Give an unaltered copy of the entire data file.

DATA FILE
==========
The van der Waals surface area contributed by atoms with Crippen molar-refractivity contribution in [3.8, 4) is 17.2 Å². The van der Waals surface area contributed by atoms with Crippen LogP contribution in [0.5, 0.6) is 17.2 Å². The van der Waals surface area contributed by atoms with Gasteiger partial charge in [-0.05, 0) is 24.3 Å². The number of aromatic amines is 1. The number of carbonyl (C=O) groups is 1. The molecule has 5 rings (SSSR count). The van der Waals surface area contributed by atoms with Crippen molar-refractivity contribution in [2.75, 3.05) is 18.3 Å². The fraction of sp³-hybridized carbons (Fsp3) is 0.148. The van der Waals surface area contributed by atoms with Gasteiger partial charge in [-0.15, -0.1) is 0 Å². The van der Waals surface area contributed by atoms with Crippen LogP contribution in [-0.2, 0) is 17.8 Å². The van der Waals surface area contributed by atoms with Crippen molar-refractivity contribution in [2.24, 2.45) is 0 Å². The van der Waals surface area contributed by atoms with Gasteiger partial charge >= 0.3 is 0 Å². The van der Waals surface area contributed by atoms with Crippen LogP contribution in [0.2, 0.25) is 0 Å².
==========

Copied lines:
The van der Waals surface area contributed by atoms with Crippen molar-refractivity contribution in [3.8, 4) is 17.2 Å². The van der Waals surface area contributed by atoms with Crippen LogP contribution in [0.5, 0.6) is 17.2 Å². The van der Waals surface area contributed by atoms with Gasteiger partial charge in [-0.05, 0) is 24.3 Å². The number of aromatic amines is 1. The number of carbonyl (C=O) groups is 1. The molecule has 5 rings (SSSR count). The van der Waals surface area contributed by atoms with Crippen molar-refractivity contribution in [2.75, 3.05) is 18.3 Å². The fraction of sp³-hybridized carbons (Fsp3) is 0.148. The van der Waals surface area contributed by atoms with Gasteiger partial charge in [-0.15, -0.1) is 0 Å². The van der Waals surface area contributed by atoms with Crippen LogP contribution in [-0.2, 0) is 17.8 Å². The van der Waals surface area contributed by atoms with Crippen molar-refractivity contribution in [2.24, 2.45) is 0 Å². The van der Waals surface area contributed by atoms with Gasteiger partial charge >= 0.3 is 0 Å². The van der Waals surface area contributed by atoms with Crippen LogP contribution in [0.2, 0.25) is 0 Å².